There are two technologies for producing automobiles in America. One is to manufacture them in Detroit, and the other is to grow them in Iowa. Everybody knows about the first technology; let me tell you about the second. First you plant seeds, which are the raw materials from which automobiles are constructed. You wait a few months until wheat appears. Then you harvest the wheat, load it onto ships, and sail the ships westward into the Pacific Ocean. After a few months, the ships reappear with Toyotas on them.And this is one amazing technology. The Law of Comparative Advantage, one of most fascinating theorems in economics, shows that mutually beneficial international trade is possible even if one nation is less productive in every way. Suppose an American can make 10 cars or five bushels of wheat, and a Mexican can make one car or two bushels of wheat. Though the Americans are better at both tasks, specialization and trade increase production. If one American switches from wheat to cars, and three Mexicans switch from cars to wheat, world output goes up by two cars plus one bushel of wheat.
How can anyone overlook trade's remarkable benefits? Adam Smith, along with many 18th- and 19th-century economists, identifies the root error as misidentification of money and wealth: 'A rich country, in the same manner as a rich man, is supposed to be a country abounding in money; and to heap up gold and silver in any country is supposed to be the best way to enrich it.' It follows that trade is zero-sum, since the only way for a country to make its balance more favorable is to make another country's balance less favorable.
Even in Smith's day, however, his story was probably too clever by half. The root error behind 18th-century mercantilism was unreasonable distrust of foreigners. Otherwise, why would people focus on money draining out of 'the nation,' but not 'the region,' 'the city,' 'the village,' or 'the family'? Anyone who consistently equated money with wealth would fear all outflows of precious metals. In practice, human beings then and now commit the balance-of-trade fallacy only when other countries enter the picture. No one loses sleep about the trade balance between California and Nevada, or me and Tower Records. The fallacy is not treating all purchases as a cost, but treating foreign purchases as a cost.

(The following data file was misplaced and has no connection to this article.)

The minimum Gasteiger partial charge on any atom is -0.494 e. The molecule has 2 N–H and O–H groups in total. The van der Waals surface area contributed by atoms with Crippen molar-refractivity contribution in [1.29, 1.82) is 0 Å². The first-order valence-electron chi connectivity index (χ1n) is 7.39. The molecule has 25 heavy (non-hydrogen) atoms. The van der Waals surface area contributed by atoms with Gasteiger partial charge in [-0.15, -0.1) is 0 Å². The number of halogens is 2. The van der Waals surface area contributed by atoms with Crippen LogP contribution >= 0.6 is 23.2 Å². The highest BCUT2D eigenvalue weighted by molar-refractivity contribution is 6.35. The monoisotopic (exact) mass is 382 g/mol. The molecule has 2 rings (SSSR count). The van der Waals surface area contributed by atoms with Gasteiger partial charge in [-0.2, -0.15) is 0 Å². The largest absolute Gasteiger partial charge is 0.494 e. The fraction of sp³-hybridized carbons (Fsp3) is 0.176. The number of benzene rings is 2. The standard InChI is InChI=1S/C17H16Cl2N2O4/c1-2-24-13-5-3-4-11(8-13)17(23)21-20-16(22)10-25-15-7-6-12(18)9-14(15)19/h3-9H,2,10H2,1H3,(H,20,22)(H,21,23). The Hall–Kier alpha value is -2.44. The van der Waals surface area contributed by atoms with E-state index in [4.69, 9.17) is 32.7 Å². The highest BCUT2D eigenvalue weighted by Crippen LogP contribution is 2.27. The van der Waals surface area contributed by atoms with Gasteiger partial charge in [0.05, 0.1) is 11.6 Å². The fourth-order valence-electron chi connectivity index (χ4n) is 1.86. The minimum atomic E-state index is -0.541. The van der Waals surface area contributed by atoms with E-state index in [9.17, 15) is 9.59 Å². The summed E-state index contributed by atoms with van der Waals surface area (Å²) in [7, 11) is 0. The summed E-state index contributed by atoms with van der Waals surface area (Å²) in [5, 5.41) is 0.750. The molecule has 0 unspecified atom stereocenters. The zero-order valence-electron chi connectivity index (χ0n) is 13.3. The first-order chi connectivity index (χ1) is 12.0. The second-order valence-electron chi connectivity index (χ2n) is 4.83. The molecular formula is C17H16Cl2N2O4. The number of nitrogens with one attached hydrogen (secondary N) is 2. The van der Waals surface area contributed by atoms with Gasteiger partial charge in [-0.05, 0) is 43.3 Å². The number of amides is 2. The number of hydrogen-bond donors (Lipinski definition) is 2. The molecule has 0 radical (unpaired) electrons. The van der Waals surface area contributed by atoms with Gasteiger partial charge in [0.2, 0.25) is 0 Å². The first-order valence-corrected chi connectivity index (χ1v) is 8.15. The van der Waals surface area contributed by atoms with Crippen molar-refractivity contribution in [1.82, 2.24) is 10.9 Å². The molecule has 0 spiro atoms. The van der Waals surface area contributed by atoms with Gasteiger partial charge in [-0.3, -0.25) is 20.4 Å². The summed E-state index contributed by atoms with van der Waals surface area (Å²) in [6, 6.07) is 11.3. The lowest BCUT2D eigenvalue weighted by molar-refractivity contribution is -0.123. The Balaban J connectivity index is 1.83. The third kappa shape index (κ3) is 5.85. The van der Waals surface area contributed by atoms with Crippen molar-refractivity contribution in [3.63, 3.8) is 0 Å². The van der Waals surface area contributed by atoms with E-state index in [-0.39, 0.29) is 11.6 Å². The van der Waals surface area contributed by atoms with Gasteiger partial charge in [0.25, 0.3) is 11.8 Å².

Modern conditions do make antiforeign bias easier to spot. To take one prominent example, immigration is far more of an issue now than it was in Smith's time. Economists are predictably quick to see the benefits of immigration. Trade in labor is roughly the same as trade in goods. Specialization and exchange raise output—for instance, by letting skilled American moms return to work by hiring Mexican nannies.
In terms of the balance of payments, immigration is a nonissue. If an immigrant moves from Mexico City to New York, and spends all his earnings in his new homeland, the balance of trade does not change. Yet the public still looks on immigration as a bald misfortune: jobs lost, wages reduced, public services consumed. Many see a larger trade deficit as a fair price to pay for reduced immigration. One peculiar pro-NAFTA argument is that if we admit more Mexican goods, we will have fewer Mexicans. It should be evident, then, that the general public sees immigration as a distinct danger—independent of, and more frightening, than an unfavorable balance of trade. People feel all the more vulnerable when they reflect that these foreigners are not just selling us their products. They live among us.